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Private investors to finance Saudi Arabia’s $18bn hyperscale data centre construction frenzy

The Kingdom’s ICT and emerging technology economy was valued at $35 billion in 2020, a value Riyadh wants to magnify with large scale investments.

By João Marques Lima

Co-founder and Editor, The Tech Capital

2 Mins

July 13, 2021 | 4:12 PM BST

Saudi Arabia’s Ministry of Communications and Information Technology (MCIT) said it plans to build as much as US$18 billion worth of hyperscale data centre and renewable energy developments in the coming years.

The ministerial department did not clarify the locations of future builds, limiting itself to add that developments will take place across the Kingdom s part of the Saudi Vision 2030 plan.

It said local and international private investors have already come forward to help finance its plans to make Saudi Arabia a computing powerhouse and the digital hub for the Middle East, the Saudi Press Agency reported.

Gulf Data Hub, Al Moammar Information Systems (MIS), and Saudi FAS Holding Company have been the first names to be revealed as working with the Ministry in its data centre projects.

In total, the government is eyeing an investment that could deliver on more than 1.3 GW of capacity by 2030.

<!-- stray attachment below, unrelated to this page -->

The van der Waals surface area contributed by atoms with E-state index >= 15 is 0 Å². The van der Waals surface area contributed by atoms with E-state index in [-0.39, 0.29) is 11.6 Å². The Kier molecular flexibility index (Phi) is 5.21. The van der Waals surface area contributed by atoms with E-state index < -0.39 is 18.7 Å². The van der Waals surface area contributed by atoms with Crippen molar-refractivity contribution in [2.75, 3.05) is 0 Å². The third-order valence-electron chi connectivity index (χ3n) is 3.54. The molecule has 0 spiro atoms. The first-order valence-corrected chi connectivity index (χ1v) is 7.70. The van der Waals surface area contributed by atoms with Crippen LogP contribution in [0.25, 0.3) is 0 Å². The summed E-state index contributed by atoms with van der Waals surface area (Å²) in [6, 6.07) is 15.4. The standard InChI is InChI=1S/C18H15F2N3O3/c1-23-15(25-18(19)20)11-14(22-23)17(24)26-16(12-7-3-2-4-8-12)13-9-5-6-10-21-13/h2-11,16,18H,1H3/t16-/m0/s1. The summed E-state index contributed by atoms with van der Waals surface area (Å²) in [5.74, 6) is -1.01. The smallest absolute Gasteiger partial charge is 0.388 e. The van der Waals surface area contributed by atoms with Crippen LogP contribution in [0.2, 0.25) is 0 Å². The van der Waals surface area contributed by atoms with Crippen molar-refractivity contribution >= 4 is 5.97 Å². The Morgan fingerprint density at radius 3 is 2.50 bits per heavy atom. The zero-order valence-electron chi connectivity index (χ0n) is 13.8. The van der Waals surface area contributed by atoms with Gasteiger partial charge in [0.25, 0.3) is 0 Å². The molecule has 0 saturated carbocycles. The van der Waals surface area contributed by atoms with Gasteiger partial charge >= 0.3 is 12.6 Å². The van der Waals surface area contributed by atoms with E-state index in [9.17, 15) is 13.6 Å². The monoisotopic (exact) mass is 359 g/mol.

Bassam Al Bassam, Deputy Minister for Telecom and Digital Infrastructure at MCIT, said: “We are enabling local champions to play a bigger role in the coming phase of Saudi Vision 2030, to increase the growth of hyperscale co-location capacity data centres needed to attract other digital investments, such as cloud service providers, gaming publishers, video streaming service operators and content delivery network (CDN) operators to localize their services inside the Kingdom.”

Also commenting, the CEO of Gulf Data Hub, Tarek Al Ashram added that the region is witnessing a rapid demand for video streaming and cloud services.

“Driving this is the consumer demand for electronic and online entertainment, as well as the exponential digital transformation across the public and private sectors,” he said. “It is only natural that cloud service providers and publishers localise and host their operations in the region, and we wish to lend our extensive knowledge in the sector to help build the data centres of tomorrow.”

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Co-founder and Editor, The Tech Capital

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